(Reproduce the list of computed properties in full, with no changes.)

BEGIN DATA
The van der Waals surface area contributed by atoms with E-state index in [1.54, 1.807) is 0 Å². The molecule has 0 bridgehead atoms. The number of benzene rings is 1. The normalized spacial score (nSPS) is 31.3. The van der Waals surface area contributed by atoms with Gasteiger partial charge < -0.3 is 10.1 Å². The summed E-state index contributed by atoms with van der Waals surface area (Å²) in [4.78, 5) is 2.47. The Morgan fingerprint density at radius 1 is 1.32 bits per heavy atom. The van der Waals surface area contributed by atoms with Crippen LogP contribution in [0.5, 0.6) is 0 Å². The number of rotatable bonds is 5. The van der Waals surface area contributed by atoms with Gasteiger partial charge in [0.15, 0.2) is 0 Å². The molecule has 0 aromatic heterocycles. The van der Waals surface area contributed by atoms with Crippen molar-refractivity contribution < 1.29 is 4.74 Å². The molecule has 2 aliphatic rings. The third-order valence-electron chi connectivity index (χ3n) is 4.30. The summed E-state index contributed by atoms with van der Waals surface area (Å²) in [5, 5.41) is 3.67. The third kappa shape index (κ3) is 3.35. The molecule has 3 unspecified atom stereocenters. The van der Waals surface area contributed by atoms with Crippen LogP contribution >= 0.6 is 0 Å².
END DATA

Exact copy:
The van der Waals surface area contributed by atoms with E-state index in [1.54, 1.807) is 0 Å². The molecule has 0 bridgehead atoms. The number of benzene rings is 1. The normalized spacial score (nSPS) is 31.3. The van der Waals surface area contributed by atoms with Gasteiger partial charge < -0.3 is 10.1 Å². The summed E-state index contributed by atoms with van der Waals surface area (Å²) in [4.78, 5) is 2.47. The Morgan fingerprint density at radius 1 is 1.32 bits per heavy atom. The van der Waals surface area contributed by atoms with Crippen LogP contribution in [0.5, 0.6) is 0 Å². The number of rotatable bonds is 5. The van der Waals surface area contributed by atoms with Gasteiger partial charge in [0.15, 0.2) is 0 Å². The molecule has 0 aromatic heterocycles. The van der Waals surface area contributed by atoms with Crippen molar-refractivity contribution < 1.29 is 4.74 Å². The molecule has 2 aliphatic rings. The third-order valence-electron chi connectivity index (χ3n) is 4.30. The summed E-state index contributed by atoms with van der Waals surface area (Å²) in [5, 5.41) is 3.67. The third kappa shape index (κ3) is 3.35. The molecule has 3 unspecified atom stereocenters. The van der Waals surface area contributed by atoms with Crippen LogP contribution >= 0.6 is 0 Å².